It has been a long nine years since a 21-year-old Andy Roddick broke out into emotions after winning an improbable U.S. Open title. At the time, many in the tennis universe saw Roddick as the next big star, as the American male to succeed the likes of the greats in Agassi, Sampras, McEnroe and Connors.
Always known for its tennis, the United States had long been the most dominant country when it came to winning Grand Slam titles. They always seemed to have the best equipment, the most talented players and the best venues.
The U.S. Open had always been a celebration of the great history and hope for the future of American tennis. Pete Sampras had long been the winningest male in all of the sport and Chris Evert and Helen Willis Moody of the U.S. sat just behind Margaret Court and Steffi Graf for most majors on the women's side.
While the women's tradition survived thanks to the dominance of Serena and Venus Williams, the glory and Grand Slam titles stopped coming for the men when the greats retired. Roddick's 2003 title was the last by an American male, a drought that unfortunately looks like it might continue.
There is, however, a light at the end at the end of the tunnel as the USTA continues to work on new developmental programs each and every day.
The USTA: One Step Forward, Two Steps Back
With Roddick's announced retirement and both Serena and Venus likely nearing the end of their careers, the United States Tennis Association (USTA) is going to have a tough time finding the next generation of U.S. tennis stars. In fact, while America has remained stagnant in terms of getting better, other countries such as Spain have improved vastly. In short, the U.S. and their development programs have fallen behind.
Just when it seems the U.S. has found the so-proclaimed, "star of the future," something always seems to go wrong. It all began back when Sam Querrey, now 24, was just a youngster coming up in the juniors. The common words you see floating around a star athlete all followed Querrey. He was identified as having potential, of having enough talent to be in the top 10, of being someone who could win a major.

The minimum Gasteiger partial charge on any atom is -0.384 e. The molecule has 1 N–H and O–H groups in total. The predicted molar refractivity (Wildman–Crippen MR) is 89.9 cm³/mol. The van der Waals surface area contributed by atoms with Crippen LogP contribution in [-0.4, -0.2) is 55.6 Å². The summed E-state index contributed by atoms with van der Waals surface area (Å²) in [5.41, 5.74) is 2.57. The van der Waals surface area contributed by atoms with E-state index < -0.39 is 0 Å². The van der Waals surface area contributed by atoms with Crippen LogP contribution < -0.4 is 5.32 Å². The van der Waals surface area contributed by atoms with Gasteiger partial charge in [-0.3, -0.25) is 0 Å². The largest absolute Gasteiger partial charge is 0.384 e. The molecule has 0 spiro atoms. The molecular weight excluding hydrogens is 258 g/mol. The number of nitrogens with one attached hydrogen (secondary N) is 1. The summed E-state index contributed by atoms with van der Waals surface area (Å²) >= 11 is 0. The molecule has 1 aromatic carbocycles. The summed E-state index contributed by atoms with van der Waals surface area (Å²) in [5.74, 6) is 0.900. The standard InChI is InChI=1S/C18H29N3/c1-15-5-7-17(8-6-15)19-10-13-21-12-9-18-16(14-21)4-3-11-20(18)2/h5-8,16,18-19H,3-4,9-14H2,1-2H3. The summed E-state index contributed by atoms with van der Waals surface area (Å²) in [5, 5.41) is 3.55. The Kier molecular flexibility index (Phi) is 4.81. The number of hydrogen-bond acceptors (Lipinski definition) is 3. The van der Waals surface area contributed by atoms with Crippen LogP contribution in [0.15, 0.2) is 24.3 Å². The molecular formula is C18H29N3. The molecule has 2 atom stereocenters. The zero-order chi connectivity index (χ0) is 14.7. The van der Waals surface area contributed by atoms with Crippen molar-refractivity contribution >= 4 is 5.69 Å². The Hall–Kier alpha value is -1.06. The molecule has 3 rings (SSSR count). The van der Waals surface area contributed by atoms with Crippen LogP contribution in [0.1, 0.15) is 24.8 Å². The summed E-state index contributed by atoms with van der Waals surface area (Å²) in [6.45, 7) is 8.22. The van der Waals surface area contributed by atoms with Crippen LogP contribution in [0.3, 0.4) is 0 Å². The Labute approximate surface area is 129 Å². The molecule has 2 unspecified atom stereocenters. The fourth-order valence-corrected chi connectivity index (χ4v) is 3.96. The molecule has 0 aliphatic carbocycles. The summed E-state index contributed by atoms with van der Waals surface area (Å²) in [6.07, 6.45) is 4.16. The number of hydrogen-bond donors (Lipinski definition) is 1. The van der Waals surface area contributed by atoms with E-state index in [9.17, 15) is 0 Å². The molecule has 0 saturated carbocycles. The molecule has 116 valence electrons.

Now, Sam is still young but so far none of these things have yet to happen for him. A rash of injuries including a bad shoulder that needed surgery kept him out of competition for close to a year and kept him from reaching that expected potential. Achieving a career-best rank of No. 17 in the world a few years ago, this potential started to look slim as it was now thought that he might have peaked.
The biggest thing for Sam going forward is the here and now, specifically this U.S. Open tournament. If he wants to prove that the injuries are in the past and that he hasn't peaked, now is the time. He is healthy and right now still under 25, leads a crop of a lot of up-and-coming players that America hopes that just one of them, will strike gold.
In addition to Querrey, there have been other young Americans still struggling to reach their potential. Former world junior No. 1 Donald Young is one of them. Melanie Oudin, the former world No. 2 junior is another.
Making Progress With New Developmental and College Programs
For the United States, considering their storied tennis background, it sounds weird to say that they are making progress to returning to that state of glory.
How many years do you think it will take until an American male wins a major title?
Recently, the USTA has put a lot of effort into its developmental programs. They have stressed programs such as "10 and Under Tennis," where smaller courts, balls and rackets are used to encourage kids to pick up the game.
Another area that the USTA has really stressed as of late is their college tennis programs, something that is starting to show dividends at the Grand Slam level.
A perfect example of this is John Isner.